9. (rowing) A rowing team manning a single shell.
      • 1888, W.B. Woodgate, Boating[4], page 71:
        If a crew feather much under water, it is a good plan to seat them in a row on a bench, and give each man a stick to handle as an oar.
  2. A person in a crew
    1. (plural: crew) A member of the crew of a vessel or plant.
      One crew died in the accident.
    2. (art, plural: crew) A worker on a dramatic production who is not part of the cast.
      There were three actors and six crew on the set.
    3. (nautical, plural: crew) A member of a ship's company who is not an officer.
      The officers and crew assembled on the deck.
      There are quarters for three officers and five crew.
  3. (sports, rowing, US, uncountable) The sport of competitive rowing.
    • 1973, University of Virginia Undergraduate Record:
      The University of Virginia belongs to the Atlantic Coast Conference and competes interscholastically in basketball, baseball, crew, cross country, fencing, football, golf, indoor track, lacrosse, polo, soccer, swimming, tennis, track, and wrestling.
    • 1989, Benjamin Spock & Mary Morgan, Spock on Spock[5], →ISBN, page 71:
      Two Andover classmates, Al Wilson and Al Lindley, both went out for crew in our freshman year at Yale.
The translations below need to be checked and inserted above into the appropriate translation tables. See instructions at Wiktionary:Entry layout § Translations.


Derived termsEdit


crew (third-person singular simple present crews, present participle crewing, simple past and past participle crewed)

  1. (transitive and intransitive) To be a member of a vessel's crew
    We crewed together on a fishing boat last year.
    The ship was crewed by fifty sailors.
  2. To be a member of a work or production crew
    The film was crewed and directed by students.
  3. To supply workers or sailors for a crew
    • 2003, Kirk C. Jenkins, The Battle Rages Higher[6], →ISBN, page 42:
      Steele crewed the boat with men from his own regiment and volunteers from John Wood's detachment.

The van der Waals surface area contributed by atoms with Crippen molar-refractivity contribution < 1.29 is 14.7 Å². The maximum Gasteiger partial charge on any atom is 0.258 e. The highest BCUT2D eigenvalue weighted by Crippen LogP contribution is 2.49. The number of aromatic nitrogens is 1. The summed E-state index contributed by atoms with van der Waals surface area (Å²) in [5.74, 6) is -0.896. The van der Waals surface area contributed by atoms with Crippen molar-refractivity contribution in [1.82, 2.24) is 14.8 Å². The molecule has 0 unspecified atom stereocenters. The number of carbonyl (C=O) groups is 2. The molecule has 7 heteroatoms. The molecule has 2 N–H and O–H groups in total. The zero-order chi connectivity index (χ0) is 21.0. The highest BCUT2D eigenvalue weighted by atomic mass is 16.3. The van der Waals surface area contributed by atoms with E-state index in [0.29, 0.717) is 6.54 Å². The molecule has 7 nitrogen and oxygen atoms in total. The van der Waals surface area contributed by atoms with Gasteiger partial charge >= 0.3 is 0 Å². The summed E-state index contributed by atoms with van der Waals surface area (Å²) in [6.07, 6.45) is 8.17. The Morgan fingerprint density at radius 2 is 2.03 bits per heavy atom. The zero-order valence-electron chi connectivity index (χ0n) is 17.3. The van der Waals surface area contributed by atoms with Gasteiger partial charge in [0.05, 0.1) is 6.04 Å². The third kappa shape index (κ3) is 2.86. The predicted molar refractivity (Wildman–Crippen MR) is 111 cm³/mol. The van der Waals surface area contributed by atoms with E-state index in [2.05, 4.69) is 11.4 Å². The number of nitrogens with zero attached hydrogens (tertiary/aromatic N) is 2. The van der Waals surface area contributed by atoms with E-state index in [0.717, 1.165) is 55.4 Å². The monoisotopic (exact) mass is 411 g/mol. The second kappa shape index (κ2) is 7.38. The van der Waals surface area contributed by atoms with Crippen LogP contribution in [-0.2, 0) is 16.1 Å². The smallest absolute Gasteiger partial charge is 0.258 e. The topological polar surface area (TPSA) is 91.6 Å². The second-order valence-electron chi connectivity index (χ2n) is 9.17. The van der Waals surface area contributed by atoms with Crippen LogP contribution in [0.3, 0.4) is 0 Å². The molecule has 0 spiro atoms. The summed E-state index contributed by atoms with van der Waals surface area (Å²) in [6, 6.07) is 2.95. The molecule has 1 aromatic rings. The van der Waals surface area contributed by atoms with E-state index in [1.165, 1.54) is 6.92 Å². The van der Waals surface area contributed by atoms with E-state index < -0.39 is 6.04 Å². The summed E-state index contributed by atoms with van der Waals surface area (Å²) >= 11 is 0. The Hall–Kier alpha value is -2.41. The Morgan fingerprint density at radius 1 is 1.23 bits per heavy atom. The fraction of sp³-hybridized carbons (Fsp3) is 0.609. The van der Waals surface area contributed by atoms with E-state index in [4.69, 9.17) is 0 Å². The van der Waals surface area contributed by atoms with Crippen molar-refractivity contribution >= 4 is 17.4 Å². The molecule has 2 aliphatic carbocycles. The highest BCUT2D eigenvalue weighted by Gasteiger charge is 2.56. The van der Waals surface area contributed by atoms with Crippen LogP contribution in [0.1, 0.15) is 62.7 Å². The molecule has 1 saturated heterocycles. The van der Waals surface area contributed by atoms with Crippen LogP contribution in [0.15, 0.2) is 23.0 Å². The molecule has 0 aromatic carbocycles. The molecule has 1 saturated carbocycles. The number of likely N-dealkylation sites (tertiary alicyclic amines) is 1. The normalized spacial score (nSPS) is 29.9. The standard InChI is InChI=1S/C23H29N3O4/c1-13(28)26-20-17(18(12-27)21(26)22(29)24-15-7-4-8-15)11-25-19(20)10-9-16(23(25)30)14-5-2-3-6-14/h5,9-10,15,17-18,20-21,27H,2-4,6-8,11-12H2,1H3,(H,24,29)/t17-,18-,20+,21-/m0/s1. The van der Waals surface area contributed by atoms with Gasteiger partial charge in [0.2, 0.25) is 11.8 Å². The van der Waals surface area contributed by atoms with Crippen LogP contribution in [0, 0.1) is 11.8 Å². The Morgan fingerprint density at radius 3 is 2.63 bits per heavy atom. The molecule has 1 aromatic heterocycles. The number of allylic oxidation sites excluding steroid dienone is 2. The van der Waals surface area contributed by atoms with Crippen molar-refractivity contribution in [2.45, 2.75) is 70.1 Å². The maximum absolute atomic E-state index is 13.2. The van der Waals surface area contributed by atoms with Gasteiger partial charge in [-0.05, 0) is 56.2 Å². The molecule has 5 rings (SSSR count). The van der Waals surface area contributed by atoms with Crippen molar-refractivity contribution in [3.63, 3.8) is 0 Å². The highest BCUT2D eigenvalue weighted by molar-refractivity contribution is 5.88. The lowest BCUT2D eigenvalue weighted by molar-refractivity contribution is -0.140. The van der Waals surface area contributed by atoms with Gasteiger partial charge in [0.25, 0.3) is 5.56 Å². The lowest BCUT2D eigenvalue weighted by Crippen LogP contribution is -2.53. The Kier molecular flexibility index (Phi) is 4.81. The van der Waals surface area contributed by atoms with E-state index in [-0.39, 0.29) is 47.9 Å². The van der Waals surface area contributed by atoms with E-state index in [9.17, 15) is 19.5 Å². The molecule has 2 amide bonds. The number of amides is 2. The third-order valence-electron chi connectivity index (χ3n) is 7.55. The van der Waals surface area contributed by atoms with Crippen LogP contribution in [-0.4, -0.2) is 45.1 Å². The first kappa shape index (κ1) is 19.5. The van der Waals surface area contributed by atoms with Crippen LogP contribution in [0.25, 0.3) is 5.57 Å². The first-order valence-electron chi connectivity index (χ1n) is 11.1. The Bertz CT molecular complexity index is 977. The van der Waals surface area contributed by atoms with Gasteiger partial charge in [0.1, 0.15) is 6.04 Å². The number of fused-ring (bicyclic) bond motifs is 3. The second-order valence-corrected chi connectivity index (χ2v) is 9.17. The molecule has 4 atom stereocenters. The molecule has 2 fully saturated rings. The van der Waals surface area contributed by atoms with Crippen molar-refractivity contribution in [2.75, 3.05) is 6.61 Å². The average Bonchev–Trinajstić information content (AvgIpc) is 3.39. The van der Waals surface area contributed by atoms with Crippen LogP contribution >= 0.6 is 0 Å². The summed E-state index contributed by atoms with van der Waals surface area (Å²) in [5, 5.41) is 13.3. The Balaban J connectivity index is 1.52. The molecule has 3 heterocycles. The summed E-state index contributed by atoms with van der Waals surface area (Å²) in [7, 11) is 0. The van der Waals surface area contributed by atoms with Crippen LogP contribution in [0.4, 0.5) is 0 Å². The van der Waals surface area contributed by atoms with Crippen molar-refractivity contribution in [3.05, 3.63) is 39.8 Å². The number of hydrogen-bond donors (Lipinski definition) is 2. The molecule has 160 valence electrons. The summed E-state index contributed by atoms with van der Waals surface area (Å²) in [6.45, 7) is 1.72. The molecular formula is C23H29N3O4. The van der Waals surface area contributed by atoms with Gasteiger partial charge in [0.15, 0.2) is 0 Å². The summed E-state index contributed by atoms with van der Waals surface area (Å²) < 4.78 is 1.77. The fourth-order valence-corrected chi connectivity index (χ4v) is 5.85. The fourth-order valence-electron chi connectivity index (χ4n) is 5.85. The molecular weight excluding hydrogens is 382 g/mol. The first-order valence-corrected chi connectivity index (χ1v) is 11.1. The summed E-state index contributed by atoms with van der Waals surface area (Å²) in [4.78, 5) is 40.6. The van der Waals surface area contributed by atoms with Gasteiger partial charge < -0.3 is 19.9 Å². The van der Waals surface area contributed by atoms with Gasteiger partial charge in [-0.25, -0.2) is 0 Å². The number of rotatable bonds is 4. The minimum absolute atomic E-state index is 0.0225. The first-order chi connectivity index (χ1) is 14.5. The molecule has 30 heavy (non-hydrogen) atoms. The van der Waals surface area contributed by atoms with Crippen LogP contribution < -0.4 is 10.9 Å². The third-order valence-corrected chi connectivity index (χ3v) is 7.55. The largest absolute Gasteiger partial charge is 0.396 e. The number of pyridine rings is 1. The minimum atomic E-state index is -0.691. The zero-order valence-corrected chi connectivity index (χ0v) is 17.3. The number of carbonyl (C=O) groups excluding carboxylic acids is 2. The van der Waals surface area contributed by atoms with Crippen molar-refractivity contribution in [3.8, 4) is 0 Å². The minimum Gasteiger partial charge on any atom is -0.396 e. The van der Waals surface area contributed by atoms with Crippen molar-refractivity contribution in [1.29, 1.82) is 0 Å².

4. (nautical) To do the proper work of a sailor
    The crewing of the vessel before the crash was deficient.
  5. (nautical) To take on, recruit (new) crew
    • 1967 January, “Tampa”, in The Pilot[7], page 30:
      The two ships will be crewing in the latter half of September.
Derived termsEdit

Etymology 2Edit



  1. (Britain, archaic) simple past tense of crow (make the characteristic sound of a rooster).
    It was still dark when the cock crew.

Etymology 3Edit

Probably of Brythonic origin.


crew (plural crews)

  1. (Britain, dialectal) A pen for livestock such as chickens or pigs
    • 2004, Gillian Cross, On the Edge[8], →ISBN, page 7:
      Between the shippon and the pig-crew, with the wind blowing over from the vegetable ground.
Derived termsEdit

Etymology 4Edit


crew (plural crews)

  1. The Manx shearwater.

Part or all of this entry has been imported from the 1913 edition of Webster’s Dictionary, which is now free of copyright and hence in the public domain. The imported definitions may be significantly out of date, and any more recent senses may be completely missing.
(See the entry for “crew”, in Webster’s Revised Unabridged Dictionary, Springfield, Mass.: G. & C. Merriam, 1913, →OCLC.)


See alsoEdit



crew m (plural crews)

  1. crew